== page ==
In the July 1 election this year, AMLO won more than 53 per cent of the vote, handily defeating his two rivals from the National Action Party (PAN) and the PRI. Ricardo Anaya of the right-wing PAN, which has been alternating in power with the PRI in the last two decades, got 24 per cent of the votes. Jose Antonio Meade, the PRI candidate, got only 21 per cent of the votes. It was the worst showing so far for the PRI, a party that has dominated Mexican politics since 1929. And it was the first time since multiparty elections were introduced in 2000 that a presidential candidate got more than 50 per cent of the votes cast.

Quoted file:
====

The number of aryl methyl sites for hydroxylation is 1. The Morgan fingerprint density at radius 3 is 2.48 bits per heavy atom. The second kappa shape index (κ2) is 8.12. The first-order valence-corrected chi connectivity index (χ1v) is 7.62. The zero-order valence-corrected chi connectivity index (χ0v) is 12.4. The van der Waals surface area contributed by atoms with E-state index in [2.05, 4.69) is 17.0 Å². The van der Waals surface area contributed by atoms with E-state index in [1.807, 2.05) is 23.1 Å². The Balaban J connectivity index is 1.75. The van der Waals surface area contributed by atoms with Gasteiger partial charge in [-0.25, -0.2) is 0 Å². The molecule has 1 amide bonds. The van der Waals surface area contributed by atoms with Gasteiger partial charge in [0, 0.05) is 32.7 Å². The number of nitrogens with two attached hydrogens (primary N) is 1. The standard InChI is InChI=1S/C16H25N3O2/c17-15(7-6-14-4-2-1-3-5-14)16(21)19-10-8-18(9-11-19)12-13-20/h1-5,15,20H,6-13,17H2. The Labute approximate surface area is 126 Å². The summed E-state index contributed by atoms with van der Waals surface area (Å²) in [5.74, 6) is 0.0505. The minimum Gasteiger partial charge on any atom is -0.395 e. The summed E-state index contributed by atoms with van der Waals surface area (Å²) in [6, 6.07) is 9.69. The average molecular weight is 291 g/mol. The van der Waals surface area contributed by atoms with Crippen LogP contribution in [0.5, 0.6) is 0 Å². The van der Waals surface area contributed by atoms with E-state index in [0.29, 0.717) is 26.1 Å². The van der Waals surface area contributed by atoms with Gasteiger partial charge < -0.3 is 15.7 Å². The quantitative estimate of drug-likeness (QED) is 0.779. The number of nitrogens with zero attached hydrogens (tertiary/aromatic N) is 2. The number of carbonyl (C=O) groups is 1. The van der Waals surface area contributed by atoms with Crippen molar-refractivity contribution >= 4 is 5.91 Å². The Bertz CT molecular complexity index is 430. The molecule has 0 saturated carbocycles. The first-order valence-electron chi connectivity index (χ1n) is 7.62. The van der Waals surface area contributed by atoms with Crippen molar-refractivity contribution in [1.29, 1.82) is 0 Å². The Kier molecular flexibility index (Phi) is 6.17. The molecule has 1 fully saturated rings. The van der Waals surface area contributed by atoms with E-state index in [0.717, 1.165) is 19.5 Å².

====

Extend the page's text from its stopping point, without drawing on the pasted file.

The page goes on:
The leftist coalition led by AMLO’s brand new party, the National Regeneration Movement (MORENA), swept not only the presidential election but also the State and municipal elections that were held concurrently. MORENA had formed an alliance with two smaller parties, the Labour Party and the socially conservative Social Encounter Party, in the run-up to the election. It won 300 out of the 500 seats in the lower House and a comfortable majority in the Senate. In the elections for Governors, which were held in eight States, MORENA took four States and the important post of Mayor of Mexico City. The victory happened despite efforts by the establishment parties to intimidate voters with money and muscle power. More than 100 candidates were assassinated in the run-up to the elections.